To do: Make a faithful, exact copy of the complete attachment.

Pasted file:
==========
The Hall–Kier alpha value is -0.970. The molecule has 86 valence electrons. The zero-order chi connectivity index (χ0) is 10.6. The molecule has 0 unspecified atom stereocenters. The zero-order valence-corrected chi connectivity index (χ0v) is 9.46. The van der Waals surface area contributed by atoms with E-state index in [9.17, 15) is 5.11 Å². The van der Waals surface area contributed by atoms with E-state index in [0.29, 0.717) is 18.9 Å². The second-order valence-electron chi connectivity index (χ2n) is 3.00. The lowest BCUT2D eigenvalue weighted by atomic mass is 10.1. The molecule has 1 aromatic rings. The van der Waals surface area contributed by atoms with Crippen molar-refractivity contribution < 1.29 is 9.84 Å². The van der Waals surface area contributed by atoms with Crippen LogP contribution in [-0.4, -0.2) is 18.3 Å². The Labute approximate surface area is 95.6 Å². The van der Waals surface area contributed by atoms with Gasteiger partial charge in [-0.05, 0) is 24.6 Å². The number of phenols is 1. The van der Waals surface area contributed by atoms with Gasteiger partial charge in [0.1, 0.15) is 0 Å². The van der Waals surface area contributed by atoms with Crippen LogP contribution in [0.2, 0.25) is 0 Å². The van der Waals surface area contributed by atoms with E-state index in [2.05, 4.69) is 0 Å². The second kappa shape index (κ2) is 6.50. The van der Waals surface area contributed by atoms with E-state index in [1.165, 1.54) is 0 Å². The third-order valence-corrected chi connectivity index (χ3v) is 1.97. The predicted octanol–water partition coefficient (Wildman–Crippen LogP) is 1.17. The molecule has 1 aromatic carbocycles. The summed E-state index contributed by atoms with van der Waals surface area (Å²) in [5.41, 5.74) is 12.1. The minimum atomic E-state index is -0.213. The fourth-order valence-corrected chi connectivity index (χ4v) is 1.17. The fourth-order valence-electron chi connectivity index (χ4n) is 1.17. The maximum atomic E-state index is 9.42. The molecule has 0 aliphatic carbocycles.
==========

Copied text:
The Hall–Kier alpha value is -0.970. The molecule has 86 valence electrons. The zero-order chi connectivity index (χ0) is 10.6. The molecule has 0 unspecified atom stereocenters. The zero-order valence-corrected chi connectivity index (χ0v) is 9.46. The van der Waals surface area contributed by atoms with E-state index in [9.17, 15) is 5.11 Å². The van der Waals surface area contributed by atoms with E-state index in [0.29, 0.717) is 18.9 Å². The second-order valence-electron chi connectivity index (χ2n) is 3.00. The lowest BCUT2D eigenvalue weighted by atomic mass is 10.1. The molecule has 1 aromatic rings. The van der Waals surface area contributed by atoms with Crippen molar-refractivity contribution < 1.29 is 9.84 Å². The van der Waals surface area contributed by atoms with Crippen LogP contribution in [-0.4, -0.2) is 18.3 Å². The Labute approximate surface area is 95.6 Å². The van der Waals surface area contributed by atoms with Gasteiger partial charge in [-0.05, 0) is 24.6 Å². The number of phenols is 1. The van der Waals surface area contributed by atoms with Gasteiger partial charge in [0.1, 0.15) is 0 Å². The van der Waals surface area contributed by atoms with Crippen LogP contribution in [0.2, 0.25) is 0 Å². The van der Waals surface area contributed by atoms with E-state index in [2.05, 4.69) is 0 Å². The second kappa shape index (κ2) is 6.50. The van der Waals surface area contributed by atoms with E-state index in [1.165, 1.54) is 0 Å². The third-order valence-corrected chi connectivity index (χ3v) is 1.97. The predicted octanol–water partition coefficient (Wildman–Crippen LogP) is 1.17. The molecule has 1 aromatic carbocycles. The summed E-state index contributed by atoms with van der Waals surface area (Å²) in [5.41, 5.74) is 12.1. The minimum atomic E-state index is -0.213. The fourth-order valence-corrected chi connectivity index (χ4v) is 1.17. The fourth-order valence-electron chi connectivity index (χ4n) is 1.17. The maximum atomic E-state index is 9.42. The molecule has 0 aliphatic carbocycles.